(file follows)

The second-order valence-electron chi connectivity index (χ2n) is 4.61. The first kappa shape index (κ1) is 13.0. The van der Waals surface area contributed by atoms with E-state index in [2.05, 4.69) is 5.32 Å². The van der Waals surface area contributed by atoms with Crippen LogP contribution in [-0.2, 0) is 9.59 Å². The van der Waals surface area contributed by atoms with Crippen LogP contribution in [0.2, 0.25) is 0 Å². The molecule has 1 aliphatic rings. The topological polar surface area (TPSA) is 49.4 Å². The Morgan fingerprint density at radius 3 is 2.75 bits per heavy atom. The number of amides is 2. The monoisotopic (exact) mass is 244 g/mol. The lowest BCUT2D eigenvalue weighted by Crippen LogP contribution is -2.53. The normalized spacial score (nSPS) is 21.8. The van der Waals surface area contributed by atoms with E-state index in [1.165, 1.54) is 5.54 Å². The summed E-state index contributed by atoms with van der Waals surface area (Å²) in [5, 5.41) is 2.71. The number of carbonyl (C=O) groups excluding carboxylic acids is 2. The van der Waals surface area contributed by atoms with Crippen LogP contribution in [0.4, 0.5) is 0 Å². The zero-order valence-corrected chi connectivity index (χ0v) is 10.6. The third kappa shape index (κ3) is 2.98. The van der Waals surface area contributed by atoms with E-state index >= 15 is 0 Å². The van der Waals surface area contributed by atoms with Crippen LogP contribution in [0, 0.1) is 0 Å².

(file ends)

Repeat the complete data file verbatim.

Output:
The second-order valence-electron chi connectivity index (χ2n) is 4.61. The first kappa shape index (κ1) is 13.0. The van der Waals surface area contributed by atoms with E-state index in [2.05, 4.69) is 5.32 Å². The van der Waals surface area contributed by atoms with Crippen LogP contribution in [-0.2, 0) is 9.59 Å². The van der Waals surface area contributed by atoms with Crippen LogP contribution in [0.2, 0.25) is 0 Å². The molecule has 1 aliphatic rings. The topological polar surface area (TPSA) is 49.4 Å². The Morgan fingerprint density at radius 3 is 2.75 bits per heavy atom. The number of amides is 2. The monoisotopic (exact) mass is 244 g/mol. The lowest BCUT2D eigenvalue weighted by Crippen LogP contribution is -2.53. The normalized spacial score (nSPS) is 21.8. The van der Waals surface area contributed by atoms with E-state index in [1.165, 1.54) is 5.54 Å². The summed E-state index contributed by atoms with van der Waals surface area (Å²) in [5, 5.41) is 2.71. The number of carbonyl (C=O) groups excluding carboxylic acids is 2. The van der Waals surface area contributed by atoms with Crippen LogP contribution in [0.4, 0.5) is 0 Å². The zero-order valence-corrected chi connectivity index (χ0v) is 10.6. The third kappa shape index (κ3) is 2.98. The van der Waals surface area contributed by atoms with E-state index >= 15 is 0 Å². The van der Waals surface area contributed by atoms with Crippen LogP contribution in [0, 0.1) is 0 Å².